taaniši eehkwaatamaanki eehkwaatamenki peepankišaapiikahkia?
How is ribbonwork made?
Myaamia artists are once again striving to create peepankišaapiikahkia eehkwaatamenki ‘Myaamia ribbonwork’, an artform in which an artist layers, cuts, folds and sews ribbons onto textiles to create an intricate geometric pattern. Through an examination of the pieces created by our Myaamia ancestors we learned to identify several geometric patterns that are unique to our community. From this foundation, we continue to create new patterns. All of these geometric patterns produce waawaahsinaakwahki, a ‘shimmering’ effect that is common in the Myaamia aesthetic.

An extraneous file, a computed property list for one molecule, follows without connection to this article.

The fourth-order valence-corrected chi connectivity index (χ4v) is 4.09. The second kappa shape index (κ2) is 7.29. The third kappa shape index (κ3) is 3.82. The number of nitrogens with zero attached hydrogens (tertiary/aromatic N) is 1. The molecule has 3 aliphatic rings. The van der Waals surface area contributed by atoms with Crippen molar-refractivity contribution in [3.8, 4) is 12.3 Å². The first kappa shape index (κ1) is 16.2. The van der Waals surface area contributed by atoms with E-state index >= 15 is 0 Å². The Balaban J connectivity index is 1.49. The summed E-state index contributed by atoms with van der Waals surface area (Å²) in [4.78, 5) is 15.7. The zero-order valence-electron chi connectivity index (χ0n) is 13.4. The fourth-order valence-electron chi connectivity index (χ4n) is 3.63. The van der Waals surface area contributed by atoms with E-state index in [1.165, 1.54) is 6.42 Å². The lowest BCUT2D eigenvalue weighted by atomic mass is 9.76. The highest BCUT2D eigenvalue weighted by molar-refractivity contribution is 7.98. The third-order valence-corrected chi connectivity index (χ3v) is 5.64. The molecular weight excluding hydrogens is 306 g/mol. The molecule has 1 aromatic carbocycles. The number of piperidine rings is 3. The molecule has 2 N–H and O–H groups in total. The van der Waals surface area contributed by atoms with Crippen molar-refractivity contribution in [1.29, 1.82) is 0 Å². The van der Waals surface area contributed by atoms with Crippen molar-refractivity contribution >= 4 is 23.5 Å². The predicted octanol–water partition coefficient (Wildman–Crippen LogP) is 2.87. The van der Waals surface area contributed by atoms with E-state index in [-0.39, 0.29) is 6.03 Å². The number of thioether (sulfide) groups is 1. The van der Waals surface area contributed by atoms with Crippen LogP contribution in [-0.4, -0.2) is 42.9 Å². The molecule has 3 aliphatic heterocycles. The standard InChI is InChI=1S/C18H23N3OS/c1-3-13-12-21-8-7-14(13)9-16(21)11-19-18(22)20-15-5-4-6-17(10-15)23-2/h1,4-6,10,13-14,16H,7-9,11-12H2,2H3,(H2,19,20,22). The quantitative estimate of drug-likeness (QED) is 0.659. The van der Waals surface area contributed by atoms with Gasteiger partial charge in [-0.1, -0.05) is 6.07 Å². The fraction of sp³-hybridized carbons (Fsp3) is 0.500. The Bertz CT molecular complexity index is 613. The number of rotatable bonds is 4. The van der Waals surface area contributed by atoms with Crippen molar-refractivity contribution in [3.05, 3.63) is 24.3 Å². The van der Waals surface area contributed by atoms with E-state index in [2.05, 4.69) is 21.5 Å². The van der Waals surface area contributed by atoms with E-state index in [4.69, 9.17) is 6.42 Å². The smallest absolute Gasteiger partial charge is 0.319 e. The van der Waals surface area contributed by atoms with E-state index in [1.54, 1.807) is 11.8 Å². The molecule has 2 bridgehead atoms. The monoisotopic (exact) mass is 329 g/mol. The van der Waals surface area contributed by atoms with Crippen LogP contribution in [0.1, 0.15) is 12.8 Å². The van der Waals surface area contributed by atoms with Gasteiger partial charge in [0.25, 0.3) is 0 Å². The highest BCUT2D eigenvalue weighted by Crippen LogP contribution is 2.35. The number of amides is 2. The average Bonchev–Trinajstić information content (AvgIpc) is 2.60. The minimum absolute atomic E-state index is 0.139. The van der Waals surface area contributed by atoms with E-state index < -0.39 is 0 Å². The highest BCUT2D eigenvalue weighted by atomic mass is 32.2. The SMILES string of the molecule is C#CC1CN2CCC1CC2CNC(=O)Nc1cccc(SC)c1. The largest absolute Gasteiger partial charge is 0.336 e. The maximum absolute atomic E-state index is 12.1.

Today, ribbonwork continues to evolve as an artform. We now use taffeta due to cost, whereas our Myaamia ancestors used silk ribbons acquired through trade. Historically, ribbonwork was shaped by distinct gender roles. Men were responsible for acquiring the ribbons through trade and negotiation; women created the intricate pieces of art. The process by which ribbons came into the community and the possibility of their transformation required the efforts of men and women, as well as those in the community who moved between gender categories. Today, ribbonwork is made by people of all genders.